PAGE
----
In the past, I had followed my students up to the big bare rocky spot that looms well above our beach. However, while at the beach one day several weeks ago, I watched one of my students climb even higher on the hillside, through some of the “scrub brush” above the bare rock. It turns out that there is a bit of a path (perhaps it was originally a cleft in the rock) that leads diagonally to a higher point, which ends with a sharp dropoff on the back side.
I knew I wanted to give it a try someday. I like to push myself, albeit in a responsible manner, to test my own boundaries. Could I safely make my way up to this higher vantage point? Recently, another Peace Corps Volunteer had visited my village and attempted to merely get up to the bare rock above the sea (which I've done numerous times), but backed out after seeing how difficult the climb really was without the right shoes. It is a bit challenging!which is covered in this previous story). The mountaintop above the village that I scaled about six weeks ago can be seen in the distance when looking up as I began the final portion of this hike. Below is the opposite view, looking down the diagonal pathway once I reached the top. It is quite a feeling of accomplishment (and a bit of an adrenaline rush) once you overcome the adversities and reach your goal.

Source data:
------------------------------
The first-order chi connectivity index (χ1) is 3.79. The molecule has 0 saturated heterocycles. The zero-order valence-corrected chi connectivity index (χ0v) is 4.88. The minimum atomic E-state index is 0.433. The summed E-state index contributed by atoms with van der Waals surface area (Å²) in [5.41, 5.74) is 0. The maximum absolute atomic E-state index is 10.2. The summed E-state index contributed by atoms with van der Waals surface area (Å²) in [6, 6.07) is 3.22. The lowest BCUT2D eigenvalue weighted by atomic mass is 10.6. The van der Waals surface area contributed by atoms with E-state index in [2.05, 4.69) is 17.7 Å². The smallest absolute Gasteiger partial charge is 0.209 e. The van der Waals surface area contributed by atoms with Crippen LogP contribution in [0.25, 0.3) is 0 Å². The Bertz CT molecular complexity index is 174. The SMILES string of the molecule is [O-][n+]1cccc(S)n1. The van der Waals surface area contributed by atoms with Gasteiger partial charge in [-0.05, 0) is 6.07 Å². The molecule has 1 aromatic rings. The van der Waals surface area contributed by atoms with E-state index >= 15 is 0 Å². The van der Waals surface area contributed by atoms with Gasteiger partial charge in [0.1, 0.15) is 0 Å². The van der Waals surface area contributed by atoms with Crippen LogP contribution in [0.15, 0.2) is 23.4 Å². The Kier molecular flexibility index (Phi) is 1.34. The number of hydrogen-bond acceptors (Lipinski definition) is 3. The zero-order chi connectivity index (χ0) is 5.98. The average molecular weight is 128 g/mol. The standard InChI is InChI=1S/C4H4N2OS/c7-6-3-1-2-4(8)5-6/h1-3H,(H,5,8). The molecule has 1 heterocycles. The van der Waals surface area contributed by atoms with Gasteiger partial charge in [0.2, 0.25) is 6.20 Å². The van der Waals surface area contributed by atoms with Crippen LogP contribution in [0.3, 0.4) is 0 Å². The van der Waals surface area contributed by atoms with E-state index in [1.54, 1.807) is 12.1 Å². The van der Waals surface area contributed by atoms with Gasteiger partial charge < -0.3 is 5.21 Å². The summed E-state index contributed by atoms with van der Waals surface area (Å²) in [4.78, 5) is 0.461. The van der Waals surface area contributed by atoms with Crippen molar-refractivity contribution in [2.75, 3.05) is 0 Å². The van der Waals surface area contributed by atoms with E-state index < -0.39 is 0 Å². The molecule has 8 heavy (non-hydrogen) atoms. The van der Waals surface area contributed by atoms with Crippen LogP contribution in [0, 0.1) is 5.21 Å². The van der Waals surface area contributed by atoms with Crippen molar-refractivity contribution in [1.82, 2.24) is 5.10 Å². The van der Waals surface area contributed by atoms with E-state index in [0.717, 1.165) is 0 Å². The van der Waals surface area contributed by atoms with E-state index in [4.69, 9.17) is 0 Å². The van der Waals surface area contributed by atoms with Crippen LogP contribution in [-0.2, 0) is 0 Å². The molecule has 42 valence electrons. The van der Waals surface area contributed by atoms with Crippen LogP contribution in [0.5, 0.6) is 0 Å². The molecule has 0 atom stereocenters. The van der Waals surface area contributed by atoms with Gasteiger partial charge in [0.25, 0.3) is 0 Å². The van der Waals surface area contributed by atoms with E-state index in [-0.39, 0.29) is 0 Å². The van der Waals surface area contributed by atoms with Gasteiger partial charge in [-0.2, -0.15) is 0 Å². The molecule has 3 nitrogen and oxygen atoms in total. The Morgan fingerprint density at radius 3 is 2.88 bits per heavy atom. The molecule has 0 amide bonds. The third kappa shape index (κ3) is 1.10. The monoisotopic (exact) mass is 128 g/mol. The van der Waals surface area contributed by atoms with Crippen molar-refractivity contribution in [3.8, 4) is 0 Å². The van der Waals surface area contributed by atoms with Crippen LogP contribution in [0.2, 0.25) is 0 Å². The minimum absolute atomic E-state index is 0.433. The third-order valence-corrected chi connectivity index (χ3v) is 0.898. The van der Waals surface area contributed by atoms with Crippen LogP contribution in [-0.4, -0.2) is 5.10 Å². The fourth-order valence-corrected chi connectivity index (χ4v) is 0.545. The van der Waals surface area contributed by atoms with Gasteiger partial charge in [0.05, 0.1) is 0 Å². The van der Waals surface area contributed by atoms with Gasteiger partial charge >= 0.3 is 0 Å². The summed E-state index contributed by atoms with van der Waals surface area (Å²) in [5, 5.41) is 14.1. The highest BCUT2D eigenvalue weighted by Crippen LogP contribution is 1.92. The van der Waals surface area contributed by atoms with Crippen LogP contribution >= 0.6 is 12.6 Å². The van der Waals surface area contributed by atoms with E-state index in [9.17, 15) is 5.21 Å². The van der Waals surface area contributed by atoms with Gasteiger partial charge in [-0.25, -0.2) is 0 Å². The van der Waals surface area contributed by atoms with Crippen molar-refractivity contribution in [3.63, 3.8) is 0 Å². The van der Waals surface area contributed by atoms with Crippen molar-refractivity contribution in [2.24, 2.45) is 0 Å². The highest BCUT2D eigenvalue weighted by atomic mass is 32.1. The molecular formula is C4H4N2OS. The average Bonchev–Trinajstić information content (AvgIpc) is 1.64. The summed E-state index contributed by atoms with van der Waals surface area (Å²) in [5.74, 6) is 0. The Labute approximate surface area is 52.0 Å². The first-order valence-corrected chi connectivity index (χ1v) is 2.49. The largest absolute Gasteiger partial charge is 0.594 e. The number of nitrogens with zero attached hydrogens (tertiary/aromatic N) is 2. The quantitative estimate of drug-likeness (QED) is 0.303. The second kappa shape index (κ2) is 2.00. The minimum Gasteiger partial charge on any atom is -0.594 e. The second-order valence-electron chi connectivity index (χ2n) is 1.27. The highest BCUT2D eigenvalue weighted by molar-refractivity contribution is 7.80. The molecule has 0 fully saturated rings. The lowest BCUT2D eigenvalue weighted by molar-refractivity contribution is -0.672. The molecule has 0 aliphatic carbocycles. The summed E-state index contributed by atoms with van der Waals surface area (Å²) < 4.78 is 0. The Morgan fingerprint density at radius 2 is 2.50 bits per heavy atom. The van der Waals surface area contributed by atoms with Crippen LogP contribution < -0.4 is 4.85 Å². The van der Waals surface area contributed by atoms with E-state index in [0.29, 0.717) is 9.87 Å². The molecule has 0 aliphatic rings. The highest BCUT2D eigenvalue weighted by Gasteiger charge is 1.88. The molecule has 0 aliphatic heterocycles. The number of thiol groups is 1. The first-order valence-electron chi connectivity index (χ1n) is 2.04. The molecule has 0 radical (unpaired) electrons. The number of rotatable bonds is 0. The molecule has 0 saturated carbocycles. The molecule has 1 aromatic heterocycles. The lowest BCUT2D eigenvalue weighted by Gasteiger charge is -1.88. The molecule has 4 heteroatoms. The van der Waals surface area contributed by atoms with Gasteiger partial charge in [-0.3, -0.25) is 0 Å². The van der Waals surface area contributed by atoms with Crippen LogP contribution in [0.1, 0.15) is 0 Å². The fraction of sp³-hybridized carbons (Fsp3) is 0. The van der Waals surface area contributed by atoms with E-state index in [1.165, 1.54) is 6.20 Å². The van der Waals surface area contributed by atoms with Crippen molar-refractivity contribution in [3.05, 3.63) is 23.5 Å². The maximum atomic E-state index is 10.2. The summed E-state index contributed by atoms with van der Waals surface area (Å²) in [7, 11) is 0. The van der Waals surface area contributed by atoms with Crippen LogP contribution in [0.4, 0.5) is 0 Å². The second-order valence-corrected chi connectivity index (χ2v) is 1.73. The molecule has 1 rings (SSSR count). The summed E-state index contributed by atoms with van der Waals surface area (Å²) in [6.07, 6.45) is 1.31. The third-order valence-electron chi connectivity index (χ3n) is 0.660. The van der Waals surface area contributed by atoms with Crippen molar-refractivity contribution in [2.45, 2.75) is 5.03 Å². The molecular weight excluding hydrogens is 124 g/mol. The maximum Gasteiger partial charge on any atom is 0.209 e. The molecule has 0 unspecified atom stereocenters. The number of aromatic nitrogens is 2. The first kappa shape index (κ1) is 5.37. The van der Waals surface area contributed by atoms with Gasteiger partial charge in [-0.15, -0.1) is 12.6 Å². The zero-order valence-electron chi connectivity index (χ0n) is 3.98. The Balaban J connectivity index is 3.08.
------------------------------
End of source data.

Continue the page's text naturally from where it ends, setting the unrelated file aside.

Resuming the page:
By the time I had slowly and carefully worked my way back down the steep and treacherous hillside, she had created another smaller one to greet me at the bottom, as shown below. I think these expressions of appreciation are not just for what I've done by myself, but in some respects it is a cumulative result of all the hard-working Peace Corps Volunteers who have served on this little island in the past. Dominicans realize that the Peace Corps (or “Pisko” in the local kweyol dialect) has been coming here to help for many years. Those previous volunteers collectively played a part in creating the appreciation that greets each of us new volunteers when we arrive to help Dominicans.